The great thing about property as an investment class is that you have a non-movable asset to loan against, which means banks and investors tend to lend against them. It’s a safe asset for the banks because if you default, they can reclaim the investment (i.e. repossess it) and recover their capital.
When the banks and investors look at loaning you money, they will assess three criteria, namely; credit score, affordability and financial validity of the property investment deal. In this article, we are going to unpack each in detail.
Before the banks will considering a loan to you, they need to ensure that your credit score is good. You can easily determine your credit score from clearscore.com.
If your credit score is low, don’t even bother approaching the bank, because that is a red flag, regardless of your income or validity of the deal. If your credit score is low, your priority should be to fix it before asking for money.
The best way to do this is to use a service like Clearscore (or a competing service provider) and get an understanding of your bad spending habits. Perhaps you have an outstanding credit card payment with Woolworths, or you missed a home loan repayment, or you have been blacklisted by a previous landlord. Whatever the transgression is, don’t worry too much, just resolve it as soon as possible.
Pay off Woolworths, call your home loan representative or phone your previous landlord and resolve the outstanding issues. Once they remove you off the blacklisting, you can begin increasing your creditworthiness.
The best advice I can give is first resolve any red flags in terms of bad payments and then use your credit card for every day to day purchases. Why? When you use your credit card and repay it within the same month, you are showing the bank that you can handle credit.
When you go shopping, use your credit card. When you get back home, take money from your cheque account and repay your credit card. It’s not about using credit to buy things you don’t need, but rather use your credit card to purchase everyday items and show the bank you know how to handle credit.
It will go ensure that your credit score rises. Eventually, when your credit score is positive, you can begin the process of applying for credit and accessing the banks money.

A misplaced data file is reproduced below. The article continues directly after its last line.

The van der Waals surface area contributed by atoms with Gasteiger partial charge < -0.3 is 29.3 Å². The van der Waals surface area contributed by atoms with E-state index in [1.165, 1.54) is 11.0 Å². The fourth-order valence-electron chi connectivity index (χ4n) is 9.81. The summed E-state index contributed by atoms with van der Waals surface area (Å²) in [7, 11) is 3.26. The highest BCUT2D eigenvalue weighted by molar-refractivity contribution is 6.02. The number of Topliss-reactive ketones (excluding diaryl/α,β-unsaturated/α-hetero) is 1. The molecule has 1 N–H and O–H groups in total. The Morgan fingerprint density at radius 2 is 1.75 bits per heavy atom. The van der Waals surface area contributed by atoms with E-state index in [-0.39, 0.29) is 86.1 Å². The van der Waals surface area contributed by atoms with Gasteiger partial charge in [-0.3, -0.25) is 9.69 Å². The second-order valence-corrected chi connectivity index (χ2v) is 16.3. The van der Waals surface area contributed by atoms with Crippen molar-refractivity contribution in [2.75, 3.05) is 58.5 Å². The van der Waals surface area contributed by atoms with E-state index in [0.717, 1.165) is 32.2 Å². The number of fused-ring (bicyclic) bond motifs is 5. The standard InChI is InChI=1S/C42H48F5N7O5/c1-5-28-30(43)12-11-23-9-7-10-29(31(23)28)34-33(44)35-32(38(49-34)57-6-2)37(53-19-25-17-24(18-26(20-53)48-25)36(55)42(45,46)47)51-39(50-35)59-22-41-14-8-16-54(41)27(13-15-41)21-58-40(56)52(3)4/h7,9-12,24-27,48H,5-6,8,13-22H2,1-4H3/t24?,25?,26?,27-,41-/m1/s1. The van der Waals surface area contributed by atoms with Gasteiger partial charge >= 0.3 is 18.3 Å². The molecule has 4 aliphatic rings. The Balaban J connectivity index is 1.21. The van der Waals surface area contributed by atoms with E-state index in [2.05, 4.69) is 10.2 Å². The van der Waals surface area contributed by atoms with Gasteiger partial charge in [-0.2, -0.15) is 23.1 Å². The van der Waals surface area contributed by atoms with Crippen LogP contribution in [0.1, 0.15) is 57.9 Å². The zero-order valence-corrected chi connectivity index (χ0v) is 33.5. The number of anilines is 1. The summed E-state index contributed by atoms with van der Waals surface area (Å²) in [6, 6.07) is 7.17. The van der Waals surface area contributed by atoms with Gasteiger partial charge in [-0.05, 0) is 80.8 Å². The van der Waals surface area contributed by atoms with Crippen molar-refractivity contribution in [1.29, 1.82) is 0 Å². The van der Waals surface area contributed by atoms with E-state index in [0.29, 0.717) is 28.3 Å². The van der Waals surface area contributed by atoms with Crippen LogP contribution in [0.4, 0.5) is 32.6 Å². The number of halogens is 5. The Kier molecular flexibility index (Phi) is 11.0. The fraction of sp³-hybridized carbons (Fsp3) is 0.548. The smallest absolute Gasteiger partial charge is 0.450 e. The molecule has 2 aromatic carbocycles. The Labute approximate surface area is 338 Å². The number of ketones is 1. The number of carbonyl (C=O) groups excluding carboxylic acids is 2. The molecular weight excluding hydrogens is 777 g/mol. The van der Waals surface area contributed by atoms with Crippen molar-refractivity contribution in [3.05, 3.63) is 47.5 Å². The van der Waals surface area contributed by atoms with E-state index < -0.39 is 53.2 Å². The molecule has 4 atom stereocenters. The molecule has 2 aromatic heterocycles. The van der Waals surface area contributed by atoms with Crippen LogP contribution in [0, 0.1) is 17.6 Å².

The banks want to see that you have a big enough salary to pay off the loan. The usually require at least a third of your salary to go to the loan repayment.
Therefore, if you are earning R30k per month, the banks will allocate +/- R10k towards your loan repayment, meaning that you could qualify for roughly R1m in financing. How do you increase this?
- You can work harder, smarter and better than everyone around you and get a promotion
- Reduce your monthly expenses and only buy what is needed
- Increase your cash flow by using the cash flow quadrant
Traditional property investment philosophy tells us that we must buy a property, hold it for 10 years and eventually the rent will cover the bond. This is very backward thinking as essentially over the 10 year period, you are becoming poorer, not richer.
Let’s imagine that you buy a property for R1m. The bond repayments are R10k per month and your additional expenses total to R5k (rates and taxes, levies, maintenance…). Assume you only receive R12k rental, this means you are losing R3k per month, which means your monthly salary (i.e. affordability) is reduced by R3k.
Instead, imagine that you subdivide the rooms and rent the property out as a student accommodation. The rental you achieve now is R20k. Instead of losing R3k per month, you’re adding R5k of income to your salary. You can now go to the bank and request more funding, because you can justify that your salary is bigger.
Affordability is about increasing your income, while reducing your expenses. Make sure that you are buying assets, not liabilities… which leads to the most important thing you need to master, effective deal analysis.
Financial viability of the property
The big question; is it a good deal or not?
This is a question that plagues many investors. Most beginner investors burn their fingers, because they use the buy and pray strategy; they buy the first thing they see and pray that it will work out.
The good news is there is a science to analysing a property investment. You don’t need to hope and pray, but instead, you can make an informed decision.
We at My Property App have built a tool that enables investors to analyse deals with more confidence and certainty.
There is a lot of money out there, you just need to become good at accessing it. In order to access bank and private finance, you need to ensure your credit score is healthy, your affordability is solid and finally, that the deal makes financial sense.
Until next time, happy investing.